Leading Conservative Brexiteers, Boris Johnson and Michael Gove, wrote recently to the UK prime minister, Theresa May, and – surprise, surprise – the text of the letter duly found its way into the hands of the press. It contained a set of demands on how to run Britain’s withdrawal from the EU in language that was described by an unnamed minister as “Orwellian”. For which, read: sinister. But what do we understand by the word – and how has its meaning changed over the years since George Orwell’s death in 1950?
Orwell’s career as a writer was long and productive – at one time or another he produced novels, journalism, memoirs, political philosophy, literary criticism and cultural commentary. But the term “Orwellian” most often relates to his dystopian novel Nineteen Eighty-Four, completed a couple of years before his death. The novel presents a vision of a Britain taken over by a totalitarian regime in which the state exerts absolute power over its citizens.
Think what you will of Johnson and Gove, but they are hardly representative of the dark forces at work in Orwell’s dystopian novel. The minister describing the letter seems to be watering down the adjective to mean something like a secretive and undemocratic influence of one faction over another within the government. This is certainly not the situation in Orwell’s novel in which The Party appears, on the surface at least, to be absolutely in control – something that could hardly be said of the prime minister at the moment.
Nineteen Eighty-Four presents a number of concepts and ideas that have worked their way into the contemporary imagination – and that, in so doing, have shifted somewhat from their original meanings. Big Brother, the all-seeing, all-knowing emblem of totalitarian control, and Room 101, the regime’s torture chamber, for example, are concepts that have developed a life of their own beyond Orwell’s original ideas.
Other concepts, such as the telescreen, doublethink, thoughtcrime, the Two-Minute Hate, memory holes and Newspeak are all introduced in Orwell’s novel to represent the ways in which technology can be marshalled by the state to control its citizens. It is this aspect of absolute state control that is most often conjured up when hearing the term Orwellian.
Newspeak, Doublespeak and thoughtcrime
It may be an exaggeration to describe the activities of some of our current cabinet ministers as Orwellian – nevertheless, there is a sense in which it might be accurate. The anonymous minister who commented on the letter also seemed to suggest that it was the language that was being used that was in some way Orwellian.
In Nineteen Eighty-Four, one of the projects the totalitarian state is undertaking is to create a new language: Newspeak. This involves the simplification and purification of the English language to the extent that it functions purely as a means of maintaining state power and control.
In this context, thoughtcrime is the key concept that has to be avoided – it is not only objecting to The Party, but even thinking about objecting that is outlawed. As one of the characters involved in refining the new language explains:
Don’t you see that the whole aim of Newspeak is to narrow the range of thought? In the end we shall make thoughtcrime literally impossible, because there will be no words in which to express it.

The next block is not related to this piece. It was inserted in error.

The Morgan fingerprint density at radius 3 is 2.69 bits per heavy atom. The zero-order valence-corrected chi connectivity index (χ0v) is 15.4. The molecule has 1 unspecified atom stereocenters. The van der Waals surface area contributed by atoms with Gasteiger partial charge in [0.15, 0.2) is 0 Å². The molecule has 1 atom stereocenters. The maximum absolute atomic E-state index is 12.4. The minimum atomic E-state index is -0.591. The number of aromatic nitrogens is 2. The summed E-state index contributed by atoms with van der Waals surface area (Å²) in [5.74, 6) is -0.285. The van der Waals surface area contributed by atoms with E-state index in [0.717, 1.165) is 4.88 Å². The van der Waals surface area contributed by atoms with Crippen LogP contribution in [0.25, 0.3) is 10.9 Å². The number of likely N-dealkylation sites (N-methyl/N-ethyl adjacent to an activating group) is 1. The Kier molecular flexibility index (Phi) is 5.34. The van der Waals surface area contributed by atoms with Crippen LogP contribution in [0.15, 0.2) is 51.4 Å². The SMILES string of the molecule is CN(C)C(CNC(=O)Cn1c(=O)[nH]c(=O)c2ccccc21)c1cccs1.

Newspeak is all about the simplification of language, paring it back to its bare bones in order to reduce it to pure function. So, for example, the Ministry of Truth and the Ministry of Love become Minitrue and Miniluv in Newspeak. One can’t help thinking of all the complexities of Britain leaving the European Union that are shoehorned into the term Brexit.
Another aspect of this manipulation of language is the concept of doublespeak, whereby words are used to mask their real meaning, and in fact refer to their exact opposites. So, for example, the Ministry of Plenty deals with food shortages and The Ministry of Love is where The Party uses violence and torture to extract confessions. Think of our own Ministry for Work and Pensions, which spends a good proportion of its time dealing with unemployment and the erosion of pension rights. Or terms like “streamlining” and “increasing productivity” – which usually equate to making people redundant.
In this vein, the leaked letter suggests that anti-Brexiteers in the Conservative party are in need of “clarifying their minds” – and one particularly Orwellian use of language explains: “If we are to counter those who wish to frustrate that end, there are ways of underlining your resolve.”
This use of language to produce an unspecified threat is just the kind of thing that might have resonated with Orwell.
Politics and the English language
Perhaps one of the ironies of using writers’ names as adjectives is that they become saddled with the very things that they were warning us about. Dickensian, for example, has become synonymous with the worst aspects of a class-ridden Victorian society, while Kafkaesque refers to the dehumanising effects of the individual’s encounter with inflexible state bureaucracy.
Orwell’s name will forever be associated with totalitarianism and the manipulation of language in order to maintain state control. This is particularly ironic given that in an essay of 1946 – Politics and the English Language – he was keen to champion plain speaking in political discourse. His rules for writing contain pieces of advice that remain invaluable for all writers and public commentators. For example: “Never use a long word where a short one will do”, “If it is possible to cut a word out, always cut it out”, and “Break any of these rules rather than say anything outright barbarous.”
I wonder if Johnson has a copy?